The Slatest

The Four Biggest Stumbling Blocks to a Final Iran Deal

High Representative of the European Union for Foreign Affairs and Security Policy, Federica Mogherini, and U.S. Secretary of State John Kerry meet at the table at the Palais Coburg Hotel, where the Iran nuclear talks meetings are being held, in Vienna, Austria on July 7, 2015. 

Photo by Joe Klamar/AFP/Getty Images

Nearly two weeks after their original self-imposed deadline, negotiators from Iran and six major world powers are reportedly close to a deal over the country’s nuclear program and could announce a conclusion as soon as Monday. Both sides are careful to note that there are still significant issues to be worked out, but sources sound guardedly optimistic, and, in a promising sign, the Russian and Chinese foreign ministers, who had left the talks, are returning.

Since a framework agreement was announced last April, several significant disputes have prevented a final deal. Here are the issues to watch in the hours to come and after the deal is announced, when the spin begins.

The pace of sanctions relief: This has been the big one. Almost as soon as the framework agreement was signed, Tehran and Washington were squabbling over whether it implied that sanctions on Iran would be lifted immediately upon signing, or over time as Iran was found to be in compliance. Congress, which will have the right to review any agreement, will insist on the latter, while Iran’s supreme leader Ayatollah Ali Khamenei has insisted on the former. Both sides have dug in pretty deep on this question. A final agreement will likely depend on the negotiators finding language about sanctions relief that sounds gradual to Americans and immediate to Iranians. If a deal is really within sight, the negotiators may have found a way to thread that needle.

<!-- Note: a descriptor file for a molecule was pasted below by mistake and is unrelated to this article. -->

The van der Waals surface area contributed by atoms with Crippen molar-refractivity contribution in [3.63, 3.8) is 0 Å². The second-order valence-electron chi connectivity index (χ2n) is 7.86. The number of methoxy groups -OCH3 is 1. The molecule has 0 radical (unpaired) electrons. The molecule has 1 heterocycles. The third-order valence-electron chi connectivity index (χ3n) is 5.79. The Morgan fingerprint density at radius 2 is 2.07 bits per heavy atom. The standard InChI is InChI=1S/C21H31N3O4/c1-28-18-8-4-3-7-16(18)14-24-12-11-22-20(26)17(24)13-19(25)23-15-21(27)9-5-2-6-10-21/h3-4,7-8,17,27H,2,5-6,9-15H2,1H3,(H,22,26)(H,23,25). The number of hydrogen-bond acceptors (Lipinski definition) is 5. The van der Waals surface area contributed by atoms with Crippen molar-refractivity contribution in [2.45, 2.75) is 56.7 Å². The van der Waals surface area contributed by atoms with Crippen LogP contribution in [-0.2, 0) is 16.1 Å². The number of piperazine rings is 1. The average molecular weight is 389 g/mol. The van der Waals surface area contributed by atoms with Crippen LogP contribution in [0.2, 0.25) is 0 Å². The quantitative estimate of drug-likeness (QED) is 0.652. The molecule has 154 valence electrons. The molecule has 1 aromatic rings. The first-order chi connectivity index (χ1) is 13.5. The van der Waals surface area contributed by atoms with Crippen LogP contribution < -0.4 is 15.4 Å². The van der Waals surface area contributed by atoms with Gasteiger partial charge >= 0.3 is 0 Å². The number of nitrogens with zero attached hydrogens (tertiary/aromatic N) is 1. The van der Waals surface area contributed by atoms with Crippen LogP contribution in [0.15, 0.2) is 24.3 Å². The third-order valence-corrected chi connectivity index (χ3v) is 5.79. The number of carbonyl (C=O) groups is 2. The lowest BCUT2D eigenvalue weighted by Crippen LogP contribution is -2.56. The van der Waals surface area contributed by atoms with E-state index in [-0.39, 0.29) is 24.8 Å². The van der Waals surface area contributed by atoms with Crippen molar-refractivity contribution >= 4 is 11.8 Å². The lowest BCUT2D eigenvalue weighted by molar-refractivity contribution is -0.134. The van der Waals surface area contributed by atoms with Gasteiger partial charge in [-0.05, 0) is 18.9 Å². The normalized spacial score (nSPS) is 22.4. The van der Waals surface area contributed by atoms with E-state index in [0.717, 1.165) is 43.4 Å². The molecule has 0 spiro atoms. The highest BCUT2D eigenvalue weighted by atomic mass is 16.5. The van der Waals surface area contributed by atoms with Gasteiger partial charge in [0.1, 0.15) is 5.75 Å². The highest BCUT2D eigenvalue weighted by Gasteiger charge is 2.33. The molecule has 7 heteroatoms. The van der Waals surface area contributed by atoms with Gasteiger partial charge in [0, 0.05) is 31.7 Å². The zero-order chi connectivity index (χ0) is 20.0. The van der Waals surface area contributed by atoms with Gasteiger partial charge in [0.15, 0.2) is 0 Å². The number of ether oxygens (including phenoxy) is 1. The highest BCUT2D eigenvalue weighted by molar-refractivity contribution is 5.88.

How much sanctions relief: While most Iranians believe that all sanctions on their country will be lifted, the White House has insisted that the deal will apply only to those related to its nuclear program, which would exclude sanctions related to Tehran’s human rights record or support for international terrorism. In recent days, Iran has also insisted on the relief of sanctions related to its ballistic missile program, though the other governments say these are unrelated and shouldn’t be part of the deal. Russia and China have also been reluctant to create a mechanism for U.N.–imposed sanctions to be “snapped back” if Iran is found to be in violation of the deal, though that issue has apparently been resolved.

Iran’s past military activities: Secretary of State John Kerry came under heavy criticism last month for suggesting that the U.S. wasn’t all that interested in pressuring Iran to disclose past research on nuclear weapons, and the U.S. position is now that Iran must disclose these activities as part of the deal. The Iranians, who insist their nuclear program has always been peaceful, have bristled at this.

Inspections: The White House interpretation of the framework agreement insisted that it allowed International Atomic Energy Agency inspectors regular access to Iranian nuclear sites, but Khamenei has since suggested that this is unacceptable.

At times, these differences had seemed unbridgeable, but thanks in large part to the U.S. and Iranian administration’s dogged refusal to leave the table, talks have continued. And the latest indications suggest the two sides are getting close to being satisfied. Selling it to the hawks in both Washington and Tehran will be another challenge entirely.